Brenda the only determination I have is to understand why you are the only person I have come across who has a view of Fox which sets him far and above all other views I have read. Even the link which Proudpapa silently slipped into the thread does not lay claim to anything more than an acknowledgement that Fox had an influence on Christendom with regard to the way ministry was perceived and thereby made way for a more sincere held appointment by some men. Wesley and Whitfield were beneficiaries of that reality.

George fox refused to swear any oaths for example. At a time of civil war and the necessity of laying a lawful foundation for the government to hold men to account for their actions which gave rise to dissent amounting to possible rebellion, oaths were a necessary instrument. Otherwise the government could do as it pleased and act without the law altogether, That was not England and despite the undoubted persecution of Quakers the particular source of my concerns has little to do with those kind of things. I have cited my source and it is easily read if anyone wants to get a sense on what George Fox believed and bore witness to by his own hand as to the meaning, origins of the Quaker movement, and the basis of his whole contention with all churches in Britain and the Colonies.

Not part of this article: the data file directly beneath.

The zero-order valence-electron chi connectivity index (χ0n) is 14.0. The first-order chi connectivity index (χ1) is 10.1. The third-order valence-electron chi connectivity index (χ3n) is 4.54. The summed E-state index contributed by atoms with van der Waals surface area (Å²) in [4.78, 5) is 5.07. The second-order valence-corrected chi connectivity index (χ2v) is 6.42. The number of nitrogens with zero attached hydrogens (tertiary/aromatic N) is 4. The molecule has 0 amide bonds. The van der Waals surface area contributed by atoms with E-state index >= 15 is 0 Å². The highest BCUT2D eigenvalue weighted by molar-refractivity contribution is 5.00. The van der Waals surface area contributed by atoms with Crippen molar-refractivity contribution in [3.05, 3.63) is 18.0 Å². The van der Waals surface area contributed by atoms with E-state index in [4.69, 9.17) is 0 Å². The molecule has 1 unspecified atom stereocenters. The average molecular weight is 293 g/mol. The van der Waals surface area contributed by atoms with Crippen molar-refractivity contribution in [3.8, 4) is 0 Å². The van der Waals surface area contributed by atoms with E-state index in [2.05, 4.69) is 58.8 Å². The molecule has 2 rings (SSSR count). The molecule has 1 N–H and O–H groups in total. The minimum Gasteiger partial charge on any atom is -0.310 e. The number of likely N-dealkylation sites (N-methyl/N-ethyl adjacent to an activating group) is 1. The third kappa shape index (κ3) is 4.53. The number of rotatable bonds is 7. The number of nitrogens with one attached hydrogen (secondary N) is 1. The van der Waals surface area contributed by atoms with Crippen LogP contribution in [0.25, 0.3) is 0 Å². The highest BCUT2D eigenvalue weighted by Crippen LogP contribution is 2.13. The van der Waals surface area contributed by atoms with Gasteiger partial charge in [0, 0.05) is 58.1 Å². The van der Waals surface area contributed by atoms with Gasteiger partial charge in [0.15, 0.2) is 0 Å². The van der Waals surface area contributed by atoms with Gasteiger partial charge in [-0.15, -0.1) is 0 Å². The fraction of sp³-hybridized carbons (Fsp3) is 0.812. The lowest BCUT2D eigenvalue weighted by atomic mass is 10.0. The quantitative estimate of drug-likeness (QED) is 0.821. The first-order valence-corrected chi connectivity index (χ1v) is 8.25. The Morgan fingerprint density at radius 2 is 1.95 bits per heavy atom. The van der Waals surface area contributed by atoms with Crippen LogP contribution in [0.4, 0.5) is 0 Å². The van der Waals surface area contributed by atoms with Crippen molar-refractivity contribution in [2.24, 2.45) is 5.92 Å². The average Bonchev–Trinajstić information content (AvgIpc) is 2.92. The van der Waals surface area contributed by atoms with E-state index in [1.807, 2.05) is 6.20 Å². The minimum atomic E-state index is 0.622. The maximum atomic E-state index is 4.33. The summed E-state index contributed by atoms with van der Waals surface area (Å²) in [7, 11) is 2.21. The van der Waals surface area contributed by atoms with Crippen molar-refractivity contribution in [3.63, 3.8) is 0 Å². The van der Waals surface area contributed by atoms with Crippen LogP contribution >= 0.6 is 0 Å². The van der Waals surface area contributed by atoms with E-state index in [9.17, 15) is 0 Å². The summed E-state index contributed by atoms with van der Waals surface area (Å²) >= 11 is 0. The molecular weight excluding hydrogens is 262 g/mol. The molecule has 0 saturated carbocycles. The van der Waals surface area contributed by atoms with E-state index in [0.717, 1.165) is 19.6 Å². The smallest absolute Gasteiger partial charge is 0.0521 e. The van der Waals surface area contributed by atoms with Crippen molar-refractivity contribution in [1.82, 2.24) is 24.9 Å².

As for taking things literally how simple a matter it is to say in reply to your ease of dismissal, that Christ said, "where two or three are gathered together in My name &c" I think that covers the Law of England don't you? What are men about when they resist all laws which require them to swear legal oaths, or pay taxes, or show respect to those in authority by a traditional means of removing the hat (men only). Your view of Fox seems to me to go beyond what is reasonable in the sense that it has given rise to a peculiar doctrine which you say that Fox promoted. I have to agree that in his words there does seem to be something resembling a fanatical commitment to taking spiritual truths so literally that he was unable to even flinch in the face of persecution. These all have nothing to do with the real meaning of eternal life and all have to do with an elitist view of salvation which sets all men as children of a spiritual whore, except that men experience a similitude of revelation inwardly by which they are similarly assured of eternity, arising from which they too are prepared to suffer all things and resist all laws and decrees which by that reckoning incites them to a disfellowship with Christ in the inner man should they obey those laws.